Home Virginia Politics Virginia News Headlines: Sunday Morning

Virginia News Headlines: Sunday Morning

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Here are a few Virginia and national news headlines, political and otherwise, for Sunday, June 29. Also, I’m posting the definition of “cognitive dissonance,” as it explains so much Republican behavior these days, such as denying climate science or refusing to believe that President Obama actually cut taxes repeatedly, or that Medicaid expansion in Virginia is a no-brainer, etc, etc.

*The Unitarian Universalist Association Joins Fossil Fuel Divestment Movement (Now times for every other religion to do the same!)

*Benghazi suspect pleads not guilty in 2012 attacks

*Unions Fear This SCOTUS Case Could Bring Their ‘Final Destruction’ (“The case, Harris v. Quinn, is about the constitutionality of ‘agency fees’ charged by public sector unions to all workers in a unionized setting, even non-union members. These fees are essential to their operation.”)

*After his political resurrection, candidate Beyer adopts high-minded approach

*Schapiro: Petty politics and their high-stakes consequences (“What did Norment and Howell know, and when did they know it?”)

*State makes cuts to vital safety net (“When Gov. Terry McAuliffe lambasted Republican delegates and announced his budget item vetoes, he noted the two-year spending plan sent to him excluded some $10 million previously proposed for reducing homelessness.” Appalling.)

*Changing laws in Virginia go into effect Tuesday

*Kaine talks healthcare in Hampton visit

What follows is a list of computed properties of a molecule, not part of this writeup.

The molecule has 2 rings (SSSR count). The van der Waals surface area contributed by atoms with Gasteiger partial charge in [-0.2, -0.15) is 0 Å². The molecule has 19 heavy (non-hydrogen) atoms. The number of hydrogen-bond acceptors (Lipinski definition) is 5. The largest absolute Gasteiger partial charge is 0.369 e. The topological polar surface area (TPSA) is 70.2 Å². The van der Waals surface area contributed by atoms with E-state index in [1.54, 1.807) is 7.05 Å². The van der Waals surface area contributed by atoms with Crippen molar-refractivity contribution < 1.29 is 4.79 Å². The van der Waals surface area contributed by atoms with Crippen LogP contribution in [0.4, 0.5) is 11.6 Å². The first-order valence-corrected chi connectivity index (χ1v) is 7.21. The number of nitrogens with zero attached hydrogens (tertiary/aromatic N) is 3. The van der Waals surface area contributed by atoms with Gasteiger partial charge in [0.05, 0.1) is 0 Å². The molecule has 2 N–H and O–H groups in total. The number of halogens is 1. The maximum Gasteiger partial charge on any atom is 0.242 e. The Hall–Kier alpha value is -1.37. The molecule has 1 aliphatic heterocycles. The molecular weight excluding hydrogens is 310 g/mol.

*How Virginia has changed since the Civil Rights Act of 1964 (“I thought we’d gotten over the voting problems, but now they’re reinstituting them with a new name.”)

*Terry McAuliffe, Virginia Democrats should learn lessons from defeat on Medicaid (“Ultimately, Democrats need to be in a position in 2021 to redraw legislative districts to end their underrepresentation in the House of Delegates.” Bingo; the answer is for Democrats to win elections.)

*Virginia Republicans find unity elusive

*Pollard: Changing gears on transportation in Virginia (“The governor has recognized the growing public demand for more transit options and for walkable communities, as well as the fact that we cannot pave our way out of congestion, and the new six-year plan makes some important progress in advancing transportation alternatives.”)

*Byron: No involvement in Puckett job talks

*Trust, respect lacking in Virginia’s capital (More “both sides” blather. The real reason for dysfunction in Richmond is that the far right wing has taken over, or scared ***tless, the Republican Party.)

*D.C. area forecast: Another weekend winner today, then heating up ahead of the Fourth

  • Definitely or highly likely to be running

    David Boling

    Paul Holland

    Rip Sullivan

    Andrew Schneider

    Possibly running

    Peter Fallon

    Atima Omara

    See Jarrod Nagurka’s Facebook page for more on timing of the election, location, composition of nominating committees, etc. Two important points:

    1. “Virginia Code §24.2-510, 5ii (link below) says that the Speaker can call for the election sooner than 60 days (August 19th for example), but that Democrats would then need their nominee within 5 days of the Speaker issuing the writ of election. Therefore, if he issued it this Monday for instance, then we’d need our nominee by Saturday.”

    2. “The nominating committee is composed of Kip Malinosky (ACDC Chair) and Dranesville Chair Greg Brandon, appointed by FCDC Chair Sue Langley. This means that in order for there to be only one location, the Dranesville chair would have to agree to not having a location in Dranesville. This is where the procedure for the formation of the nominating committee is outlined in the Party Plan.”

  • Source

    § 24.2-682. Times for special elections.

    A. Notwithstanding any charter or special act to the contrary, the following provisions govern the times for holding special elections. Every special election shall be held on a Tuesday. No special election shall be held within the 55 days prior to a general or primary election. No special election shall be held on the same day as a primary election. A special election may be held on the same day as a general election.